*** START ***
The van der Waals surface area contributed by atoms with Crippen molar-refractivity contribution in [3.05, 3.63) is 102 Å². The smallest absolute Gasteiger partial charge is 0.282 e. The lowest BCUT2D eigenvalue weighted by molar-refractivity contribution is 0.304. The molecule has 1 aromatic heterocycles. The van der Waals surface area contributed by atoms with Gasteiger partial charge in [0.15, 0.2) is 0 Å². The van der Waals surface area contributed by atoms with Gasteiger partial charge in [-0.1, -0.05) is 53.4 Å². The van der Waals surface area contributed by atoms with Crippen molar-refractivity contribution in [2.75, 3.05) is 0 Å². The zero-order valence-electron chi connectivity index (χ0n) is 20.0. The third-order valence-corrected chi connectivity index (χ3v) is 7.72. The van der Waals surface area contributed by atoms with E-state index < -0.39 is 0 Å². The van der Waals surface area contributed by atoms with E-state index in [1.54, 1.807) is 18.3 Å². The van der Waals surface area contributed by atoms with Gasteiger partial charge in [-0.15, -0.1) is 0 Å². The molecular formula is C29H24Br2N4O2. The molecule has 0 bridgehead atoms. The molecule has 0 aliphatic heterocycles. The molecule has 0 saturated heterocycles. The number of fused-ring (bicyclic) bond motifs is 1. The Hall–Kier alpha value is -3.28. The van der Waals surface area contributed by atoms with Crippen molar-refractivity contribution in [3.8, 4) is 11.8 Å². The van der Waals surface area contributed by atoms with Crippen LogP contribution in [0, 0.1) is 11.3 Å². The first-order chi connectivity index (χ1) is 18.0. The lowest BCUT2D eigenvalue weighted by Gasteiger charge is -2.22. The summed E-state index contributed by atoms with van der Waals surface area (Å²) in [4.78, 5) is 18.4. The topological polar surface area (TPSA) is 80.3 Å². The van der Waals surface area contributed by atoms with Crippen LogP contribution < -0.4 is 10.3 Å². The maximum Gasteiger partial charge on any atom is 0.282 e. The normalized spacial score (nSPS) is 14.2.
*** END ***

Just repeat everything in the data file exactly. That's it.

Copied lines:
The van der Waals surface area contributed by atoms with Crippen molar-refractivity contribution in [3.05, 3.63) is 102 Å². The smallest absolute Gasteiger partial charge is 0.282 e. The lowest BCUT2D eigenvalue weighted by molar-refractivity contribution is 0.304. The molecule has 1 aromatic heterocycles. The van der Waals surface area contributed by atoms with Gasteiger partial charge in [0.15, 0.2) is 0 Å². The van der Waals surface area contributed by atoms with Gasteiger partial charge in [-0.1, -0.05) is 53.4 Å². The van der Waals surface area contributed by atoms with Crippen molar-refractivity contribution in [2.75, 3.05) is 0 Å². The zero-order valence-electron chi connectivity index (χ0n) is 20.0. The third-order valence-corrected chi connectivity index (χ3v) is 7.72. The van der Waals surface area contributed by atoms with E-state index < -0.39 is 0 Å². The van der Waals surface area contributed by atoms with E-state index in [1.54, 1.807) is 18.3 Å². The van der Waals surface area contributed by atoms with Gasteiger partial charge in [-0.15, -0.1) is 0 Å². The molecular formula is C29H24Br2N4O2. The molecule has 0 bridgehead atoms. The molecule has 0 aliphatic heterocycles. The molecule has 0 saturated heterocycles. The number of fused-ring (bicyclic) bond motifs is 1. The Hall–Kier alpha value is -3.28. The van der Waals surface area contributed by atoms with Crippen molar-refractivity contribution in [3.8, 4) is 11.8 Å². The van der Waals surface area contributed by atoms with Crippen LogP contribution in [0, 0.1) is 11.3 Å². The first-order chi connectivity index (χ1) is 18.0. The lowest BCUT2D eigenvalue weighted by Gasteiger charge is -2.22. The summed E-state index contributed by atoms with van der Waals surface area (Å²) in [4.78, 5) is 18.4. The topological polar surface area (TPSA) is 80.3 Å². The van der Waals surface area contributed by atoms with Crippen LogP contribution < -0.4 is 10.3 Å². The maximum Gasteiger partial charge on any atom is 0.282 e. The normalized spacial score (nSPS) is 14.2.